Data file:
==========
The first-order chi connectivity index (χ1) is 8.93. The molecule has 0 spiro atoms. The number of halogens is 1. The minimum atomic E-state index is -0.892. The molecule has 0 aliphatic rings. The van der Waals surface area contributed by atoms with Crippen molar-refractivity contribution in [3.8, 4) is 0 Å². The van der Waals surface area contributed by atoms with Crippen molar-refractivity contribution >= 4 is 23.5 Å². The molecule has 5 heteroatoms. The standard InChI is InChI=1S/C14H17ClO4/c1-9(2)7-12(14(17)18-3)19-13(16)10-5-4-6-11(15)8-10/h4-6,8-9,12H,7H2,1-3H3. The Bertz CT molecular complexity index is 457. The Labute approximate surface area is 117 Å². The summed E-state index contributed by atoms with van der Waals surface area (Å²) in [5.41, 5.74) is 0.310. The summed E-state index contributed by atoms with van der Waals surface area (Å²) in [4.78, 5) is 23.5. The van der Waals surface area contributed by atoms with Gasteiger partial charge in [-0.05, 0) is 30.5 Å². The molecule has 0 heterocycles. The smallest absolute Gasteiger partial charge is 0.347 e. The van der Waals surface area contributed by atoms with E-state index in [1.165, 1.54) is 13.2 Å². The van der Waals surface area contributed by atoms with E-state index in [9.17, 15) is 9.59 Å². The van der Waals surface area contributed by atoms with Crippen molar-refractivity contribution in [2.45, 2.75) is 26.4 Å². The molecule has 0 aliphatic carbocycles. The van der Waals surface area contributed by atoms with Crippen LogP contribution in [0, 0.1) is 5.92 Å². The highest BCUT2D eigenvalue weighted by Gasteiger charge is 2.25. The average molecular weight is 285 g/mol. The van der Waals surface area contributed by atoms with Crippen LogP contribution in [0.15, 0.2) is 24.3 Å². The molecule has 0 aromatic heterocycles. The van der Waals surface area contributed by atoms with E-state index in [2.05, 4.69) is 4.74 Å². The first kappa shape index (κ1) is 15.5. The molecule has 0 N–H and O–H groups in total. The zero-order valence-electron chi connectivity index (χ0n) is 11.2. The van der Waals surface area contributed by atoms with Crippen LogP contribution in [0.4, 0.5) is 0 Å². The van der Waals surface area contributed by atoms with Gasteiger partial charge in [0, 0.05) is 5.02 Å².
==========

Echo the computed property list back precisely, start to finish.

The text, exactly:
The first-order chi connectivity index (χ1) is 8.93. The molecule has 0 spiro atoms. The number of halogens is 1. The minimum atomic E-state index is -0.892. The molecule has 0 aliphatic rings. The van der Waals surface area contributed by atoms with Crippen molar-refractivity contribution in [3.8, 4) is 0 Å². The van der Waals surface area contributed by atoms with Crippen molar-refractivity contribution >= 4 is 23.5 Å². The molecule has 5 heteroatoms. The standard InChI is InChI=1S/C14H17ClO4/c1-9(2)7-12(14(17)18-3)19-13(16)10-5-4-6-11(15)8-10/h4-6,8-9,12H,7H2,1-3H3. The Bertz CT molecular complexity index is 457. The Labute approximate surface area is 117 Å². The summed E-state index contributed by atoms with van der Waals surface area (Å²) in [5.41, 5.74) is 0.310. The summed E-state index contributed by atoms with van der Waals surface area (Å²) in [4.78, 5) is 23.5. The van der Waals surface area contributed by atoms with Gasteiger partial charge in [-0.05, 0) is 30.5 Å². The molecule has 0 heterocycles. The smallest absolute Gasteiger partial charge is 0.347 e. The van der Waals surface area contributed by atoms with E-state index in [1.165, 1.54) is 13.2 Å². The van der Waals surface area contributed by atoms with E-state index in [9.17, 15) is 9.59 Å². The van der Waals surface area contributed by atoms with Crippen molar-refractivity contribution in [2.45, 2.75) is 26.4 Å². The molecule has 0 aliphatic carbocycles. The van der Waals surface area contributed by atoms with Crippen LogP contribution in [0, 0.1) is 5.92 Å². The highest BCUT2D eigenvalue weighted by Gasteiger charge is 2.25. The average molecular weight is 285 g/mol. The van der Waals surface area contributed by atoms with Crippen LogP contribution in [0.15, 0.2) is 24.3 Å². The molecule has 0 aromatic heterocycles. The van der Waals surface area contributed by atoms with E-state index in [2.05, 4.69) is 4.74 Å². The first kappa shape index (κ1) is 15.5. The molecule has 0 N–H and O–H groups in total. The zero-order valence-electron chi connectivity index (χ0n) is 11.2. The van der Waals surface area contributed by atoms with Crippen LogP contribution in [0.4, 0.5) is 0 Å². The van der Waals surface area contributed by atoms with Gasteiger partial charge in [0, 0.05) is 5.02 Å².